Talking About Down's Syndrome - Conversations for New Parents

I am more than just a smidgen excited to be sitting writing this blog post next to a cardboard box brimming with colourful, shiny, inviting packs of cards. The cards are not part of a game. There's no element of snap, no quiz questions. There is no competition or race against time.

The Fink conversation cards are bright and inviting

No, these cards are conversation starters, each one containing a carefully written question from a Mum who knows exactly how it feels to live through the bewildering diagnosis of Down's syndrome. A Mum who knows how your head spins with questions and your heart aches with uncertainty. I Mum who looks back and wishes she had been able to see past the symptoms and predications that abounded at that time, to see her beautiful and vulnerable daughter for exactly that, a unique individual first and foremost. This mum is of course me and the cards I have written are proudly awaiting their new homes, ready to be shipped from my front room.

The Fink cards are the brainchild of Lisa Warner. She has published almost a hundred titles over many years, some packs for family chat, and others on more difficult topics like bereavement and depression. The concept is simple: questions that get people talking, questions that everyone can answer, questions that make us dig deeper, explore further and look at situations anew.

When she asked me if I would write a set for her, I was so excited about their potential power that I had the first draft complete in one night. I simply sat and tapped into every emotion I had felt as a new parent, and posed questions that now come from my place of knowing, of hindsight and learning on the job. The questions cover life and relationships, diagnosis and health, your baby and support.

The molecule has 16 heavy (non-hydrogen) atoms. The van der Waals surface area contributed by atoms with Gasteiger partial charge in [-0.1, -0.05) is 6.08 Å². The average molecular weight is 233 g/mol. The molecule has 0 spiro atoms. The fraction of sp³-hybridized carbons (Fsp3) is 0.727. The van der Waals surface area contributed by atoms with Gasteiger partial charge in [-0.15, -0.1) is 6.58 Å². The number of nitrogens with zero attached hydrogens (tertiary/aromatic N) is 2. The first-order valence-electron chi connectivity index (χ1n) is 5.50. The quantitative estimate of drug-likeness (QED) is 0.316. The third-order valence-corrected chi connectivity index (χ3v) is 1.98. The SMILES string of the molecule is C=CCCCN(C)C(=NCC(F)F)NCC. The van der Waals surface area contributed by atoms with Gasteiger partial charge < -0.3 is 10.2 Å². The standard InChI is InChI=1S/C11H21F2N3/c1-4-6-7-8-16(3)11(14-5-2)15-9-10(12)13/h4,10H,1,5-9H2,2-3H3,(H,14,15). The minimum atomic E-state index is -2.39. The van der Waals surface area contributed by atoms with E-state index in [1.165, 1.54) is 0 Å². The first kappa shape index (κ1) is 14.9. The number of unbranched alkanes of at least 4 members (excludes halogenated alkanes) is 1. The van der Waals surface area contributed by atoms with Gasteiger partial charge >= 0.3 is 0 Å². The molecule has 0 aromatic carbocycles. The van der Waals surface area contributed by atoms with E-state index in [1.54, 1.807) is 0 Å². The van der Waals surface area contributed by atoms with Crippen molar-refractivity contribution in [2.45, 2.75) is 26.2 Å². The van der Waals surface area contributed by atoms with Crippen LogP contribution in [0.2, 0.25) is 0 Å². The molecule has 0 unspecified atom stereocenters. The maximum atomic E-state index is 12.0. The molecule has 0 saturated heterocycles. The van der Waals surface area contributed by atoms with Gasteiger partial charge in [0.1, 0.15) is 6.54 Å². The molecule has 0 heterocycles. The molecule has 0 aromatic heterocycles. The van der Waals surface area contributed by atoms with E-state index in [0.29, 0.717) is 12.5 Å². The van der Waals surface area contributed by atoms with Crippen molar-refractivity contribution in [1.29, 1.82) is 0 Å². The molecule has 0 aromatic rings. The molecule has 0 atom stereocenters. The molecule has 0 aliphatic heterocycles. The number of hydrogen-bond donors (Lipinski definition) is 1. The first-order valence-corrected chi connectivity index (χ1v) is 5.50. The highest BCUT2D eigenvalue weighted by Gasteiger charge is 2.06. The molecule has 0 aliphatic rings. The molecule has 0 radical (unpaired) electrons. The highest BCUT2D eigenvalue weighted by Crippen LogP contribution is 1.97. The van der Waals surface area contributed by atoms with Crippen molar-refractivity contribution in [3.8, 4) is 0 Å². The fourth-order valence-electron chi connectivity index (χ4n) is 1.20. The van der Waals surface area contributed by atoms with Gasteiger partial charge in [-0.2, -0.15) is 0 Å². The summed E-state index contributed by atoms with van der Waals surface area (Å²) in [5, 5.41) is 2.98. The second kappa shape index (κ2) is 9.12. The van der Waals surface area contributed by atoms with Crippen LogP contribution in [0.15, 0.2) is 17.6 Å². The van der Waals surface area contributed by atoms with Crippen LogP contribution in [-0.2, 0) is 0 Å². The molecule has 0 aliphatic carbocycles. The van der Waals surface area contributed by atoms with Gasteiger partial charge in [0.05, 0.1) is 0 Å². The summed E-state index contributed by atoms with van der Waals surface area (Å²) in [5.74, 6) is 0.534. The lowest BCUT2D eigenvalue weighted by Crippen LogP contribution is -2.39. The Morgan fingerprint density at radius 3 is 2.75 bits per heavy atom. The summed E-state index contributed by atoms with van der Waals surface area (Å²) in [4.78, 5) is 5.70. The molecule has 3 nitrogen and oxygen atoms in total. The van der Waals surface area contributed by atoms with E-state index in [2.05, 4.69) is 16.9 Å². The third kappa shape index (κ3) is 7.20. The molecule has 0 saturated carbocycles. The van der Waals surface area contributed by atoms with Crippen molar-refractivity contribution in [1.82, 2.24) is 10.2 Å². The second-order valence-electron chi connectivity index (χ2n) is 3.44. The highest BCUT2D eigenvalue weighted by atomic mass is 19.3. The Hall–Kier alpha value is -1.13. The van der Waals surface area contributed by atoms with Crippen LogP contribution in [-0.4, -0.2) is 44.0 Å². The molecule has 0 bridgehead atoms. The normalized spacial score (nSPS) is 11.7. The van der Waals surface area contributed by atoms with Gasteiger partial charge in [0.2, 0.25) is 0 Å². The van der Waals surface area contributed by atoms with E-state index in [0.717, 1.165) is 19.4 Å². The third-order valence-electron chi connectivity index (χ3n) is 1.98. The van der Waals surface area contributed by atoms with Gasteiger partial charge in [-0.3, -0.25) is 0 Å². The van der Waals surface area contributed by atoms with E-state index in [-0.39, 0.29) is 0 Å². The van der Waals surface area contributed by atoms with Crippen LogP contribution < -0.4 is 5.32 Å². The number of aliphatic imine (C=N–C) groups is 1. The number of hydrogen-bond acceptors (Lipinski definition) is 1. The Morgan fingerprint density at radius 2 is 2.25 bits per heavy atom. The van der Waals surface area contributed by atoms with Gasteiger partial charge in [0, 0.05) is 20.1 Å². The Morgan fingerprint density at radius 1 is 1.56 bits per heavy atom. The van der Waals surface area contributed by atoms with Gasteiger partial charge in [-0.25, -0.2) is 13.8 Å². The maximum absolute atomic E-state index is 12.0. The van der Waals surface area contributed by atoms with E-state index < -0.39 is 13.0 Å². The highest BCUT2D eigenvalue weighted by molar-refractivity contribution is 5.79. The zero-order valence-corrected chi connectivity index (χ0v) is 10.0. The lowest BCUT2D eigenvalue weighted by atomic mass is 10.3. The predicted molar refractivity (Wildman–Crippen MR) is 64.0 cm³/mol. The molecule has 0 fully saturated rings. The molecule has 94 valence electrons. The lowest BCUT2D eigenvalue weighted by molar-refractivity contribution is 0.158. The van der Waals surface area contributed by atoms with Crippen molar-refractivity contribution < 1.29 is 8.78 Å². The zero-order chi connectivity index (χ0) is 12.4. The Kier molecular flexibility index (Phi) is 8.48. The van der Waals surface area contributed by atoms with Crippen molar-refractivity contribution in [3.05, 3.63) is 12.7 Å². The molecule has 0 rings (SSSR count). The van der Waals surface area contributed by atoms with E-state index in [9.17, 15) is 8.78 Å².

Hayley Goleniowska talks about welcoming your new baby into your family 
in this Fink video. 

As I look at the little packs, written from the heart and with love, I wonder where they will end up. I hope some with live with Down's syndrome support groups, others will find a place in the bags of health visitors, portage workers and midwives, some will end up on the coffee tables of new families, one card at a time might be pulled out over dinner, drawing families closer to each other and their babies.

The Fink cards prompt conversation between families in support group settings

I hope too that the cards will form a part of the training of medical professionals, allowing them to reassess the way they view the condition. They could make such a difference to the support given by sonographers and consultants for example.

For now though, they sit nearby, waiting eagerly to flee the nest, and I have that nervous excitement in the pit of my stomach, knowing that what we have produced is important, and waiting to hear tales from where they end up settling, like little postcards from the front line.

So if you or someone you know might find incorporating these cards into their lives invaluable, please point them in the right direction. They are available via Fink Cards or on Amazon, priced £14.99. 

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